S&P 500 Futures Show No Signs of Recovery, Extend Three-Month Low
Monday morning witnessed a shift in U.S. stock futures‘ fortunes as they relinquished their early gains. Here’s a concise breakdown of the events:
- Dow Jones Industrial Average futures (YM00, -0.28%) dipped by 28 points, marking a 0.1% decline to 34,204.
- S&P 500 futures (ES00, -0.37%) saw a 0.1% drop, translating to a 5-point decline to 4,356.
- Nasdaq 100 futures (NQ00, -0.45%) experienced a 0.2% decrease, shedding 27 points to 14,842.
To recap Friday’s performance, the Dow Jones Industrial Average (DJIA) recorded a loss of 107 points, equating to a 0.31% decline, landing at 33,964. The S&P 500 (SPX) also experienced a decline of 10 points, equivalent to a 0.23% drop, reaching 4,320, while the Nasdaq Composite (COMP) registered a 12-point fall, or 0.09%, closing at 13,212.
Last week painted a bleak picture for the S&P 500, as it recorded a 2.9% decrease, marking its worst week since the period ending March 10 and hitting its lowest level since June 9.
Monday’s market lacked significant catalysts; however, the tentative resolution of a writers’ strike provided a boost to media companies like Paramount Global (PARA, -4.96%) and Netflix (NFLX, -1.13%) during premarket trading. Additionally, President Joe Biden announced plans to show support for the United Auto Workers strike against the Big Three automakers during his visit to Michigan.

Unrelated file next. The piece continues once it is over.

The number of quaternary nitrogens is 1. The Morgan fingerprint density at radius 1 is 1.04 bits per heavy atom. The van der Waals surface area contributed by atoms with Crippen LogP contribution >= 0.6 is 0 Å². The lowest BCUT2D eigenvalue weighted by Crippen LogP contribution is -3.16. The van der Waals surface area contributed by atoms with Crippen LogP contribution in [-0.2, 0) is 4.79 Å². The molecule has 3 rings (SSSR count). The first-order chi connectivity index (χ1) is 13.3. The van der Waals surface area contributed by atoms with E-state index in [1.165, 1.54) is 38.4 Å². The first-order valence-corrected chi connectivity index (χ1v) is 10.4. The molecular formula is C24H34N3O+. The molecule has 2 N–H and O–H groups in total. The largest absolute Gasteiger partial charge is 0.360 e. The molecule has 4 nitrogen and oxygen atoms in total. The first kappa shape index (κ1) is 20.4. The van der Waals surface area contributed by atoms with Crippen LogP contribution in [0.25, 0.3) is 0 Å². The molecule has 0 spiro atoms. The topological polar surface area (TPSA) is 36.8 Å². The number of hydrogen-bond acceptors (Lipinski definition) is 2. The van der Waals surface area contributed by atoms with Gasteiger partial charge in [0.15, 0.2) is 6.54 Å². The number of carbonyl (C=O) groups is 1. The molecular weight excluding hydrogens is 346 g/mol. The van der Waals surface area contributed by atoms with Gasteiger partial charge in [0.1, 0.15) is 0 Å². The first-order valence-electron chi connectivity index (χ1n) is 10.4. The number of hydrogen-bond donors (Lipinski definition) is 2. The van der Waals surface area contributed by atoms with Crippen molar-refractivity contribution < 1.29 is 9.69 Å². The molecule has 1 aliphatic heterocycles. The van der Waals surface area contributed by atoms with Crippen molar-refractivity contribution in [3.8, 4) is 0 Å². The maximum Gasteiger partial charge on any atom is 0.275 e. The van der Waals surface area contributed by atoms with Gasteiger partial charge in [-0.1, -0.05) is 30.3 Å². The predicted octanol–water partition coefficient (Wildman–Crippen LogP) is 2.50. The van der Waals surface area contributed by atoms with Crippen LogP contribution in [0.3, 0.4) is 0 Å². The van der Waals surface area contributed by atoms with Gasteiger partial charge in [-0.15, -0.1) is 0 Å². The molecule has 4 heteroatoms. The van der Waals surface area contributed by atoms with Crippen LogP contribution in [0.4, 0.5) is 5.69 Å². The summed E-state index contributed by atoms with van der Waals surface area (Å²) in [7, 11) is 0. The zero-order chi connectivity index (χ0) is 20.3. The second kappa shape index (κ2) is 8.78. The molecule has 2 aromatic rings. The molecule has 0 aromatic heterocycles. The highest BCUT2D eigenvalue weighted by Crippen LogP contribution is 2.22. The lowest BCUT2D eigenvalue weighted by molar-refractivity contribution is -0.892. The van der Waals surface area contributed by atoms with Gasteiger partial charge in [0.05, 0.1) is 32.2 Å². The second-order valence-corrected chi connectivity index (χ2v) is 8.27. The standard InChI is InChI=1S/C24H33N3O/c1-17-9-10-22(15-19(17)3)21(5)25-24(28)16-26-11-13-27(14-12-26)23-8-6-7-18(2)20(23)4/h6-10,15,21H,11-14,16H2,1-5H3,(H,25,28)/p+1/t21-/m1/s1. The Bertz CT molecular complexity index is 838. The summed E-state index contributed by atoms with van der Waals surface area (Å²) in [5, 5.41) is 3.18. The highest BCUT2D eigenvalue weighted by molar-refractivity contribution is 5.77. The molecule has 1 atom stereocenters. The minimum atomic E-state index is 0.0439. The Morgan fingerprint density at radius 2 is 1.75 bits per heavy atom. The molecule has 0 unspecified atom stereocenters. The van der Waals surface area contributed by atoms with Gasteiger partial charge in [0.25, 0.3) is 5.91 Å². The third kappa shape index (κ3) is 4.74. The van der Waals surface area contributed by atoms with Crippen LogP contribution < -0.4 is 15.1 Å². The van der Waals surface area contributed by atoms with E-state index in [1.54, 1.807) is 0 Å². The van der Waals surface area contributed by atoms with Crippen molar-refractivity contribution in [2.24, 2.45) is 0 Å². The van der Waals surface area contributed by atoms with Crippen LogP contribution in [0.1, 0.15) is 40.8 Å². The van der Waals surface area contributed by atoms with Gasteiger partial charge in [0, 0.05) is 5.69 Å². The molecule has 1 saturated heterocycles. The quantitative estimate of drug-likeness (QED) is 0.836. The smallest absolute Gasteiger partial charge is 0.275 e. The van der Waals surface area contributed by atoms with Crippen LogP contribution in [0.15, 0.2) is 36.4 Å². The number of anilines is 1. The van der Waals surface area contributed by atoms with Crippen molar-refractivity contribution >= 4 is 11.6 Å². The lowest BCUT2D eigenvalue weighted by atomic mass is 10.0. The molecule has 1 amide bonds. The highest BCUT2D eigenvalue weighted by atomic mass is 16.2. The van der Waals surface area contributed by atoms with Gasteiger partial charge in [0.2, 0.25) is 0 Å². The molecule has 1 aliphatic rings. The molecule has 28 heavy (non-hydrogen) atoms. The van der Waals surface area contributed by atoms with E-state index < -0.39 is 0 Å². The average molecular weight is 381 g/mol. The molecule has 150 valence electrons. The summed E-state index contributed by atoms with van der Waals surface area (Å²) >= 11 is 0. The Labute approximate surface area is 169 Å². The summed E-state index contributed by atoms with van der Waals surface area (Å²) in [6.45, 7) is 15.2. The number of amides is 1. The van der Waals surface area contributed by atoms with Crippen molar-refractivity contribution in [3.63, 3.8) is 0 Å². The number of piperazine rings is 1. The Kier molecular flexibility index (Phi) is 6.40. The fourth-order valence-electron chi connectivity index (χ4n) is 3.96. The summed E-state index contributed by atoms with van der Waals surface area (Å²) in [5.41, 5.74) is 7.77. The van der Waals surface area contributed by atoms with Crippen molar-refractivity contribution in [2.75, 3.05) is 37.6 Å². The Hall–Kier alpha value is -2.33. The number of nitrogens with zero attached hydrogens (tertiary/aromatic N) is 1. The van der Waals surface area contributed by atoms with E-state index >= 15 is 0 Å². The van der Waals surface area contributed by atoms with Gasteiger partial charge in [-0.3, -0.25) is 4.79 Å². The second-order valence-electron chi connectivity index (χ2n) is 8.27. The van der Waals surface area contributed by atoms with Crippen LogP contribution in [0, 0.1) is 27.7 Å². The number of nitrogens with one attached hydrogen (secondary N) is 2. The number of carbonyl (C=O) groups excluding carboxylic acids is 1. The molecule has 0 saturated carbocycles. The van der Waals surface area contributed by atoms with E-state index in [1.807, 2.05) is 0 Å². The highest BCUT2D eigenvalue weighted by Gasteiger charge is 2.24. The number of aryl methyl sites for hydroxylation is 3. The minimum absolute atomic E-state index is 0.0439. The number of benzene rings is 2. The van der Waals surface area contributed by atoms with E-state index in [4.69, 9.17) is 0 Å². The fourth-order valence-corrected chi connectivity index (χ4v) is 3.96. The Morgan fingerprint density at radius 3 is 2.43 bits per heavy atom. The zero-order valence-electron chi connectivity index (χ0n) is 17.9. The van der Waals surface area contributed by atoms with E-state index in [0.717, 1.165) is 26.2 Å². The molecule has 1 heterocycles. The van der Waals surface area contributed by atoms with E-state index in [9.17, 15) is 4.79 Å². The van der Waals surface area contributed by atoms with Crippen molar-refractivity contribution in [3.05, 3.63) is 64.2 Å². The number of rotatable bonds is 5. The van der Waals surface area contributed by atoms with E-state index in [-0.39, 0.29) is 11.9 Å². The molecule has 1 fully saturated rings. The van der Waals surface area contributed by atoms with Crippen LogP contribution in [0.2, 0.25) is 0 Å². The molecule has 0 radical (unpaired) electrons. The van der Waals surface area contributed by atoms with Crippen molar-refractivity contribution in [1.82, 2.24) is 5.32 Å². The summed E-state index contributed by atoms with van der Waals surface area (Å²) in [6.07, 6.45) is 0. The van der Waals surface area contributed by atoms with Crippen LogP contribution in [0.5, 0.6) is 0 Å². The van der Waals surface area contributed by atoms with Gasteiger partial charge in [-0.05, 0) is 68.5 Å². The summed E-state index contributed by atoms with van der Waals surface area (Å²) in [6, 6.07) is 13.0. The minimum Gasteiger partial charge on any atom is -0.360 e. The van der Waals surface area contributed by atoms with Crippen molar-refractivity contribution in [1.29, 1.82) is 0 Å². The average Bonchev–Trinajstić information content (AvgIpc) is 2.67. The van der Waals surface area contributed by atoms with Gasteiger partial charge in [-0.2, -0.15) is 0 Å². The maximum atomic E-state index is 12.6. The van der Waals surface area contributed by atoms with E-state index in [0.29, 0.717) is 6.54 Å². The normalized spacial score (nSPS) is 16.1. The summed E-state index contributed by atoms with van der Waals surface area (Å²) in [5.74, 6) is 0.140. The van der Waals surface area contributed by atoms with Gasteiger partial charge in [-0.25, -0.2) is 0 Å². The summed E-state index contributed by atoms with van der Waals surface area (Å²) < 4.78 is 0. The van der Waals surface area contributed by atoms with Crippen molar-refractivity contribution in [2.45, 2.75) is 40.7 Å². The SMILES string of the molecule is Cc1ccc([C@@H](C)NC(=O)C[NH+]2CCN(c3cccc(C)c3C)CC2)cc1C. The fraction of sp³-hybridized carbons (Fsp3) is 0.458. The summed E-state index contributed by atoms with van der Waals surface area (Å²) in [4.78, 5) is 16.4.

Nonetheless, the primary narrative in recent times has been the rapid ascent of long-term interest rates. Technical strategists at Bank of America noted that while they lack conclusive evidence that the upward movement in the 10-year yield is complete, it is beginning to appear stretched.
The yield on the 10-year Treasury (BX:TMUBMUSD10Y) increased by 5 basis points to 4.49%.
China’s housing crisis returned to the spotlight, with Evergrande (3333, -21.82%) shares plummeting as the company abandoned a $35 billion debt restructuring plan. Additionally, shares of China Aoyuan Group experienced a sharp decline on Monday, marking their first day of trading in over a year. In Hong Kong trade, the Hang Seng (HK:HSI) skidded 1.8%.